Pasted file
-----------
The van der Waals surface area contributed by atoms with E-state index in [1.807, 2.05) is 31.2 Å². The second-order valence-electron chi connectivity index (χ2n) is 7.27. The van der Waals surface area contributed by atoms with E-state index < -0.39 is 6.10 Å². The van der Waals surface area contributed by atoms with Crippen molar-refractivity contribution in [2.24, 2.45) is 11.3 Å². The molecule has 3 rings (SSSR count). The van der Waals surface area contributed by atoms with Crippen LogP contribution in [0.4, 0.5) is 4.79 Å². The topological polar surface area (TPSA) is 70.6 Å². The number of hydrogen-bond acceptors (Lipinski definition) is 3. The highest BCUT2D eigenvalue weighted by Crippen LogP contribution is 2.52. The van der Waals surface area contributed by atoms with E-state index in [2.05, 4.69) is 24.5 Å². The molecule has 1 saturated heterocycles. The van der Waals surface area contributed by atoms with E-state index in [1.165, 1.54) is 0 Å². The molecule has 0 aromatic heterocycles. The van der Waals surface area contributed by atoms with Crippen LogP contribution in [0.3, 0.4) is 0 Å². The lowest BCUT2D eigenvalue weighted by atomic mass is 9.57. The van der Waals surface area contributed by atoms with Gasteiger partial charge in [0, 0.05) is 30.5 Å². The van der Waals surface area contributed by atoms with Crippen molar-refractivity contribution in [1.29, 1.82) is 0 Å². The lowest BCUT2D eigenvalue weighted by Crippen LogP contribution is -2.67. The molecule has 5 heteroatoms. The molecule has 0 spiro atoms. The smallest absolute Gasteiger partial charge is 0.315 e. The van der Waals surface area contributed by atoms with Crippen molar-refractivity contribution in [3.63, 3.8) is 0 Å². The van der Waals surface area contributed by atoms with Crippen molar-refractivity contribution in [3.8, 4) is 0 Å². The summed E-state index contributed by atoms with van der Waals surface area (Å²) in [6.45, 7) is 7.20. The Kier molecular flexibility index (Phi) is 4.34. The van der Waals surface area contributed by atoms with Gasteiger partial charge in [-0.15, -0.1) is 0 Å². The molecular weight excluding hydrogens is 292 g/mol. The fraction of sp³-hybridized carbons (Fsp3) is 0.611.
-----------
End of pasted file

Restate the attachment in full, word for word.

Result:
The van der Waals surface area contributed by atoms with E-state index in [1.807, 2.05) is 31.2 Å². The second-order valence-electron chi connectivity index (χ2n) is 7.27. The van der Waals surface area contributed by atoms with E-state index < -0.39 is 6.10 Å². The van der Waals surface area contributed by atoms with Crippen molar-refractivity contribution in [2.24, 2.45) is 11.3 Å². The molecule has 3 rings (SSSR count). The van der Waals surface area contributed by atoms with Crippen LogP contribution in [0.4, 0.5) is 4.79 Å². The topological polar surface area (TPSA) is 70.6 Å². The number of hydrogen-bond acceptors (Lipinski definition) is 3. The highest BCUT2D eigenvalue weighted by Crippen LogP contribution is 2.52. The van der Waals surface area contributed by atoms with E-state index in [2.05, 4.69) is 24.5 Å². The molecule has 1 saturated heterocycles. The van der Waals surface area contributed by atoms with E-state index in [1.165, 1.54) is 0 Å². The molecule has 0 aromatic heterocycles. The van der Waals surface area contributed by atoms with Crippen LogP contribution in [0.3, 0.4) is 0 Å². The lowest BCUT2D eigenvalue weighted by atomic mass is 9.57. The van der Waals surface area contributed by atoms with Gasteiger partial charge in [0, 0.05) is 30.5 Å². The van der Waals surface area contributed by atoms with Crippen molar-refractivity contribution in [1.29, 1.82) is 0 Å². The lowest BCUT2D eigenvalue weighted by Crippen LogP contribution is -2.67. The molecule has 5 heteroatoms. The molecule has 0 spiro atoms. The smallest absolute Gasteiger partial charge is 0.315 e. The van der Waals surface area contributed by atoms with Crippen molar-refractivity contribution in [3.63, 3.8) is 0 Å². The van der Waals surface area contributed by atoms with Crippen molar-refractivity contribution in [3.8, 4) is 0 Å². The summed E-state index contributed by atoms with van der Waals surface area (Å²) in [6.45, 7) is 7.20. The Kier molecular flexibility index (Phi) is 4.34. The van der Waals surface area contributed by atoms with Gasteiger partial charge in [-0.15, -0.1) is 0 Å². The molecular weight excluding hydrogens is 292 g/mol. The fraction of sp³-hybridized carbons (Fsp3) is 0.611.